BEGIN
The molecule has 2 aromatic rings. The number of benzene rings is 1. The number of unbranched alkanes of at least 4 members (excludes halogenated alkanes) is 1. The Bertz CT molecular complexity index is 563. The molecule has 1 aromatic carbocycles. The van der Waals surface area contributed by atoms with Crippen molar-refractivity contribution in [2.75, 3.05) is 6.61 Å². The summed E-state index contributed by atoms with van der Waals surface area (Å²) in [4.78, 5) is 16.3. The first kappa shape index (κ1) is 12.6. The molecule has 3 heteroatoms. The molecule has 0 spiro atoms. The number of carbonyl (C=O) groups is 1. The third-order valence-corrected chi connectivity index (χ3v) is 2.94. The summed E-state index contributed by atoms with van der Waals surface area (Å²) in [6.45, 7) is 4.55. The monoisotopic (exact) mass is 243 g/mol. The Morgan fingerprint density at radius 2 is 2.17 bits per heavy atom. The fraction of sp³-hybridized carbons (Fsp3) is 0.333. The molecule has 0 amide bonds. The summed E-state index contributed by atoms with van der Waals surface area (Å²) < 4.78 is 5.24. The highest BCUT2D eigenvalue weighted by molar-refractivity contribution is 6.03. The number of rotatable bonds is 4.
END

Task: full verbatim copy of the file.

The molecule has 2 aromatic rings. The number of benzene rings is 1. The number of unbranched alkanes of at least 4 members (excludes halogenated alkanes) is 1. The Bertz CT molecular complexity index is 563. The molecule has 1 aromatic carbocycles. The van der Waals surface area contributed by atoms with Crippen molar-refractivity contribution in [2.75, 3.05) is 6.61 Å². The summed E-state index contributed by atoms with van der Waals surface area (Å²) in [4.78, 5) is 16.3. The first kappa shape index (κ1) is 12.6. The molecule has 3 heteroatoms. The molecule has 0 spiro atoms. The number of carbonyl (C=O) groups is 1. The third-order valence-corrected chi connectivity index (χ3v) is 2.94. The summed E-state index contributed by atoms with van der Waals surface area (Å²) in [6.45, 7) is 4.55. The monoisotopic (exact) mass is 243 g/mol. The Morgan fingerprint density at radius 2 is 2.17 bits per heavy atom. The fraction of sp³-hybridized carbons (Fsp3) is 0.333. The molecule has 0 amide bonds. The summed E-state index contributed by atoms with van der Waals surface area (Å²) < 4.78 is 5.24. The highest BCUT2D eigenvalue weighted by molar-refractivity contribution is 6.03. The number of rotatable bonds is 4.